Meeting the challenge of SDG2: The moment for action
29 October 2019
Despite the fact that we are just over 10 years out from the deadline to the meet the Sustainable Development Goals, evidence indicates that meeting the goals, particularly in sub-Saharan Africa, will require a step change in the quantity and quality of financing made available. Best estimates are that US$2.9 trillion per year are needed to meet the SDGs. The data also suggests that while many goals are behind, SDG2 stands out particularly for poor progress across a number of regions. It is the worst performing indicator in East and South Asia, for example, and doing universally poorly in sub-Saharan Africa and in much of Latin America and the Caribbean. This is despite much better progress on SDG1 – the eradication of extreme poverty. In fact, global trends on SDG2 – zero hunger – are alarming. Rather than improving, the State of Food Security and Nutrition in the World report (SOFI) produced annually by FAO, IFAD and WFP suggests that food insecurity is growing for a second year running, and the chronically food insecure now number more than 821 million people.
Data on SDG 2.3 and 2.4 – which focus on doubling the productivity and incomes of small-scale food producers and to ensuring sustainable food production and resilient agricultural practices – are not widely available. Using metrics such as state expenditure or ODA in agriculture, or agricultural value added per worker, however shows that these sub-indicators too lag significantly behind. There is, therefore, an increased urgency to change the trajectory on SDG2 – to move us from a state in which more and more people are hungry and food insecure, to one in which we are moving closer towards the goal of zero hunger, by focusing on the productivity and incomes of smallholder farmers.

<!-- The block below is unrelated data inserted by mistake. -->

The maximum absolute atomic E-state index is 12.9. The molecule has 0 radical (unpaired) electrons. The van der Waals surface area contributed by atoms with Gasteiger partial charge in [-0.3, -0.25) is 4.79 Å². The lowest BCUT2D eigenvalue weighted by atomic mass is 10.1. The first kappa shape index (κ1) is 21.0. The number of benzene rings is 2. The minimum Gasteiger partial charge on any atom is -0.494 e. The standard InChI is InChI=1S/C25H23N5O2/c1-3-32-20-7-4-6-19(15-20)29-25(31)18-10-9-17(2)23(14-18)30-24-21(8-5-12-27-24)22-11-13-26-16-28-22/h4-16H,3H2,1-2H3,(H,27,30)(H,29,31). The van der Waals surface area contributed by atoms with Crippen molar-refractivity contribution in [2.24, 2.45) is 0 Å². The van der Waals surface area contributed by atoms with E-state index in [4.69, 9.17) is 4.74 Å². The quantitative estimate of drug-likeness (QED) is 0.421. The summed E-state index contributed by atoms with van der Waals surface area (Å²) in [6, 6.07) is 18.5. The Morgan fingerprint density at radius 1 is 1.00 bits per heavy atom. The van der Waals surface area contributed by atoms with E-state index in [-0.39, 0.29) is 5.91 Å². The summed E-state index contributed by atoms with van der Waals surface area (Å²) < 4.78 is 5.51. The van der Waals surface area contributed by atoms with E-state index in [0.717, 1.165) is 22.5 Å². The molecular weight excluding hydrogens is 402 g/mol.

But what exactly needs to change?
First, much more money clearly needs to be dedicated to the problem. FAO estimates that meeting SDG2 would require an annual investment of US$180 billion dollars. To put that money into perspective, this year IFAD will invest its largest ever programme of lending – just under US$1.8bn, representing only one per cent of what is needed. Where will the remainder of the money come from? Only a fraction can come from traditional donors and multilateral institutions. The remainder will have to come from developing country governments themselves and, above all, from the private sector, including smallholder farmers.
Secondly, even if the money were available, we need more thought on the kinds of solutions that would have a transformative impact on progress to SDG 2.3 and 2.4. Business as usual – investments in large-scale commercial agriculture, for example – are not sufficient to address the challenge of generating food systems which include smallholder farmers as producers and consumers of food in a sustainable fashion, nor in increasing their incomes. The answer lies in improving the capacity of those technical and financial agencies which work in the field to address the need of smallholder farmers, ensuring that investments not only increase productivity, but also that there are markets for those goods to generate income, and changes to practice to support this. Investments in smallholder agriculture must be accelerated, with specific packages of support to target viable solutions, which also take into the complex situations in which most investments will be located (e.g. in fragile situations, or in countries severely impacted by climate change).